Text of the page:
But the "météo infernale" is also a very real concern for the local economy, which relies primarily if not exclusively on agriculture and tourism. Temperatures at least 10oC below the average is not merely an inconvenience for tourists with suitcases full of shorts and T-shirts. It is a threat to the livelihoods of those whose region we invade each summer, but which is amongst the poorest in France, with per capita incomes significantly below the national average.
For the producteurs, it has been particularly difficult, with growers complaining of soil which is both froid et humide. The asparagus crop has been small, and what there is of poorer quality. The annual cherry market in Remoulins was cancelled. Only the three-day celebration of the pois-chiche, chick-peas, in Montaren, went ahead.
For the restaurateurs, “la fraîcheur rend les terraces presque désertes”, while those few establishments with substantial interior space continue to prosper. There is no need to book at most places for lunch after the famous Saturday market in Uzès. Indeed, two weeks ago, the market was decimated: only a tenth of the normal number of stalls were present. One could park with relative ease, but there was little to buy. The trendy boutiques are selling skimpy summer garments, “des vêtements très légers”. But we need sweaters and anoraks. One shopkeeper told the local paper, Le Républicain, that he had “ne pas avoir vendu un seul maillot de bain depuis le début de la saison”. Not a single bathing costume all year.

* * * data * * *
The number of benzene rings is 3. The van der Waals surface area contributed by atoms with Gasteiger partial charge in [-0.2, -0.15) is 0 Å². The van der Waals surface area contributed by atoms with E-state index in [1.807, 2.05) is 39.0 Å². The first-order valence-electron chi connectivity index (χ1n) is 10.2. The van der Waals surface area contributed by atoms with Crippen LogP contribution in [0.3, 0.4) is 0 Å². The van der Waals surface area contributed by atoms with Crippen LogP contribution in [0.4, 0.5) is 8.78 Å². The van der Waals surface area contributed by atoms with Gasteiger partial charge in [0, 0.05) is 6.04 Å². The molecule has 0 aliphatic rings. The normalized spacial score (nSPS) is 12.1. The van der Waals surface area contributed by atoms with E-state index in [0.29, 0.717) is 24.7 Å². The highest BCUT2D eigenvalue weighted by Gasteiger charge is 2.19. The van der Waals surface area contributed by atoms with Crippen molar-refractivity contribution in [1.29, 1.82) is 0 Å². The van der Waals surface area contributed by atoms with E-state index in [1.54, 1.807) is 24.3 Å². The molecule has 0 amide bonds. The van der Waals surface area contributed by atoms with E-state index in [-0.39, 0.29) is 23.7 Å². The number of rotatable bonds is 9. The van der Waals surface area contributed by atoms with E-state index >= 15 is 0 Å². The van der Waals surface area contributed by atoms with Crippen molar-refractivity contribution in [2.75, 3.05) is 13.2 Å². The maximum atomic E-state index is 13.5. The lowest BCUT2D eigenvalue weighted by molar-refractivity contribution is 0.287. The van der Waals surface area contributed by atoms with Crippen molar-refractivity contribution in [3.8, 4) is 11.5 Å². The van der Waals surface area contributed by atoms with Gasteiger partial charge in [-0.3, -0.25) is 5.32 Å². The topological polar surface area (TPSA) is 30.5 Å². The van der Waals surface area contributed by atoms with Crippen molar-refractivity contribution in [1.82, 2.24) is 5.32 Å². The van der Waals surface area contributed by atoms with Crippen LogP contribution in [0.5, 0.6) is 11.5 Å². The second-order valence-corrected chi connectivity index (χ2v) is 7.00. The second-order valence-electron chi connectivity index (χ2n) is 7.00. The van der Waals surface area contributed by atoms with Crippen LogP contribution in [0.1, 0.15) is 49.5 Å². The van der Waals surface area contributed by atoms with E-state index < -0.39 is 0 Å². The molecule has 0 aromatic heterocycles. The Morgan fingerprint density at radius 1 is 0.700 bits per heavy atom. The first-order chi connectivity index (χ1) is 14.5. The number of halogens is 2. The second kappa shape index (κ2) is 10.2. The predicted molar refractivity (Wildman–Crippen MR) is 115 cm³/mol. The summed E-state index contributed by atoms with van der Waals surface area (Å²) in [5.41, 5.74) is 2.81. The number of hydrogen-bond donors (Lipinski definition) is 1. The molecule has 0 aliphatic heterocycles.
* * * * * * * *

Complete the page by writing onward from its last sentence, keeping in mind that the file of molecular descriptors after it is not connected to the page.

And yet, there are signs that there is some serious investment being made in the Uzège. Sotheby’s International Realtors have arrived in Uzès. Where once there was a single bar à vin in town, there are now half a dozen, of varying degrees of chic-ness, as the old and old-fashioned bars are being bought and re-developed. No more steak frites or omelettes or piéce de boucher. It's all scallops and posh salads.
In St Quentin la Poterie, the pizza place near us is, rumour has it, being transformed into a restaurant Lyonnaise. Frank’s boucherie in the Grande Rue is to be developed and expanded into a charcuterie, a deli, and a resto. In the market square, the bio boulangerie has been knocked down and a huge circumflex-shaped structure is being erected, with shops on the ground floor and offices above. The roof is going on as I write and it is scheduled to be open for commerces by the end of August. Apparently, all the shops have been taken. Meanwhile, good news for Sotheby’s, Eric, at Immo30, reports excellent sales all year so far in the village.
So that’s all good then. At least in the long-term.
And in the short-term, there is no danger of a water shortage. When the Parisians arrive, they will be able to fill their pools without a problem.
Today’s listening: Branford Marsalis with the Grateful Dead. The brilliant saxophonist sat in with the Dead five times, all well worth the listen. But my favourite is 10th September 1991 at Madison Square Garden, NY. And that's what playin' now.